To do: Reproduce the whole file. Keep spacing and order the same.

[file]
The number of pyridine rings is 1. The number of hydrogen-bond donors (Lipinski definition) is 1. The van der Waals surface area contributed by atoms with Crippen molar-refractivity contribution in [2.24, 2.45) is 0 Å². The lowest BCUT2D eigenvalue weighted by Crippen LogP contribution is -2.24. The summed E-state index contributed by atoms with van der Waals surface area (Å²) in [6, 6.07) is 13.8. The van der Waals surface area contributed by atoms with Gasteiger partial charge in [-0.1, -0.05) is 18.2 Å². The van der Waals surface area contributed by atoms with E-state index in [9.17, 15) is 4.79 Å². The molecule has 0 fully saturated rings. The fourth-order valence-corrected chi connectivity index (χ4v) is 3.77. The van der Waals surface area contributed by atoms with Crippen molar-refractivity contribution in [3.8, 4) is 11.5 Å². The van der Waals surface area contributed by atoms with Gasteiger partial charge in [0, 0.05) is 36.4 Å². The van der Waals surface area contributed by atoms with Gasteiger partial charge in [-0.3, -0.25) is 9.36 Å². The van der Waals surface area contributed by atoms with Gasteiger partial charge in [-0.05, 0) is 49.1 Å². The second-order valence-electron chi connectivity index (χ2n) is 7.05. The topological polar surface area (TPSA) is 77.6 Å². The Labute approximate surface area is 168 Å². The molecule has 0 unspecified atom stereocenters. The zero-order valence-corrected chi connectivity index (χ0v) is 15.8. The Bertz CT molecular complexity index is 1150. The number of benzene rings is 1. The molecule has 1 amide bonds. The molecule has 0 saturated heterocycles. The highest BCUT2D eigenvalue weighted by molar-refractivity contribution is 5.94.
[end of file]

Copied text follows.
The number of pyridine rings is 1. The number of hydrogen-bond donors (Lipinski definition) is 1. The van der Waals surface area contributed by atoms with Crippen molar-refractivity contribution in [2.24, 2.45) is 0 Å². The lowest BCUT2D eigenvalue weighted by Crippen LogP contribution is -2.24. The summed E-state index contributed by atoms with van der Waals surface area (Å²) in [6, 6.07) is 13.8. The van der Waals surface area contributed by atoms with Gasteiger partial charge in [-0.1, -0.05) is 18.2 Å². The van der Waals surface area contributed by atoms with E-state index in [9.17, 15) is 4.79 Å². The molecule has 0 fully saturated rings. The fourth-order valence-corrected chi connectivity index (χ4v) is 3.77. The van der Waals surface area contributed by atoms with Crippen molar-refractivity contribution in [3.8, 4) is 11.5 Å². The van der Waals surface area contributed by atoms with Gasteiger partial charge in [0, 0.05) is 36.4 Å². The van der Waals surface area contributed by atoms with Gasteiger partial charge in [-0.3, -0.25) is 9.36 Å². The van der Waals surface area contributed by atoms with Gasteiger partial charge in [-0.05, 0) is 49.1 Å². The second-order valence-electron chi connectivity index (χ2n) is 7.05. The topological polar surface area (TPSA) is 77.6 Å². The Labute approximate surface area is 168 Å². The molecule has 0 unspecified atom stereocenters. The zero-order valence-corrected chi connectivity index (χ0v) is 15.8. The Bertz CT molecular complexity index is 1150. The number of benzene rings is 1. The molecule has 1 amide bonds. The molecule has 0 saturated heterocycles. The highest BCUT2D eigenvalue weighted by molar-refractivity contribution is 5.94.